Running is the only thing I have in my life that I am in control of. I am no longer at the mercy of how good the records are that I play or how a poem is received . If I have a bad run it’s because I didn’t prepare myself appropriately but if I have a great run I know it’s because I gave it my all and really pushed myself to cross the finish line. On Tuesday evening I ran with Run Dem Crew and ran the best run of my life, 7 miles dead with a target pace of sub 7 and a half minute miles which is exactly what I have been training to achieve. Indeed the best legal high I have ever experienced and a far safer option than being described ‘Happy pills’ by the doctor. For the first time in a long while I felt free and unburdened by pressure. I wasn’t running away from life but running towards my future with a smile on my face and chasing upside down rainbows. All in all a great start to the year and a definite highlight for the targets ahead.
To be honest I’ve got no idea why I’m telling you this but I just felt it was something to be shared. So if you want to know why I run I’ll simply say this.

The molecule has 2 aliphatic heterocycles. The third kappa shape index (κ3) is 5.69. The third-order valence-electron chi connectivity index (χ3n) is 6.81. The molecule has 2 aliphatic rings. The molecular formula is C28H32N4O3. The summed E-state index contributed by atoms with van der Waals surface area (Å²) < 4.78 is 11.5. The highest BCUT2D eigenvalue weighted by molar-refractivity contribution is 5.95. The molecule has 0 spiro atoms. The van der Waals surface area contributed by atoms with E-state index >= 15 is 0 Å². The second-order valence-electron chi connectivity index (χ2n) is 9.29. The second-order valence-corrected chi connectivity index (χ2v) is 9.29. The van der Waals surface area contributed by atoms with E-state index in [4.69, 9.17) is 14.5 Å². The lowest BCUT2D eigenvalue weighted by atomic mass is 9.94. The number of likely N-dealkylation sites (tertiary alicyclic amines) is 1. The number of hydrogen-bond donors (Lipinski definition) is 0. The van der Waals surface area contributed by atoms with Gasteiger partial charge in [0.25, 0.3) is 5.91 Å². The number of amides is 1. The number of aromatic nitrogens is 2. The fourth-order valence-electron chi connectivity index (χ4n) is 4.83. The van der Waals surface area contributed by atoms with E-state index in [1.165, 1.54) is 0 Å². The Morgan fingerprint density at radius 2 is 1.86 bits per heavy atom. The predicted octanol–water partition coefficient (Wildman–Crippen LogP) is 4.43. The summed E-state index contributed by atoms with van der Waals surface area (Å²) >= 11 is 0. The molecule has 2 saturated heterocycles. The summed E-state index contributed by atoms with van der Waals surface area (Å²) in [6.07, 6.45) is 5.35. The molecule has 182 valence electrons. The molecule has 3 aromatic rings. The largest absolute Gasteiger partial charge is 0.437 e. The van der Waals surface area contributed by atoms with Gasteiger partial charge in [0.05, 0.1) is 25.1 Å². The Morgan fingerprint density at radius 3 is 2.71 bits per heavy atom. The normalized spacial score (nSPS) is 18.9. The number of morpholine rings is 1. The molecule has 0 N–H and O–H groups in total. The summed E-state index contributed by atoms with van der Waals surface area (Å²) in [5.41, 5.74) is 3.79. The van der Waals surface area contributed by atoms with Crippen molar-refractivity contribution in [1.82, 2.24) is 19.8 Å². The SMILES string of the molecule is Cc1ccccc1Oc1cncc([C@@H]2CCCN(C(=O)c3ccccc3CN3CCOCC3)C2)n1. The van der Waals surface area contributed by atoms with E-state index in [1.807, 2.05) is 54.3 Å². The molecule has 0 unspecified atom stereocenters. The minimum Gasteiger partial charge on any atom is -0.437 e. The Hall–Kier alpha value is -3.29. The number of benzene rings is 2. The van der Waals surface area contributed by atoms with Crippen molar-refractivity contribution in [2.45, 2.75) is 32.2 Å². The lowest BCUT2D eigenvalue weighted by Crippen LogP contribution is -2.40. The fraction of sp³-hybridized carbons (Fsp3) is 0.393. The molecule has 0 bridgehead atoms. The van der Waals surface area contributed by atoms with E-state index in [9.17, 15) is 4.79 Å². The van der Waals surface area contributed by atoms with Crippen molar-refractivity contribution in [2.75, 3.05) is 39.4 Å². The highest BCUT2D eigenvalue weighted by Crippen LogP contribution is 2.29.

I run for the challenge
To remind myself that I am not immortal
For the moment of indecision when you body wills you to stop and your mind wonders if it can carry on
I run for those who will never be free
I’m not running from my past I’m running towards a future where the black clouds can’t follow
But most of all I’m running for me
Over and Out Charlie Dark"

1 comment:

  1. I hope Charlie keeps running, I do think there is no better high than the kind he describes. I'm lucky enough not to suffer from depression, but I do get down spending so much time on my own (writing) but those running induced endorphins sort it out every time. Thanks for posting.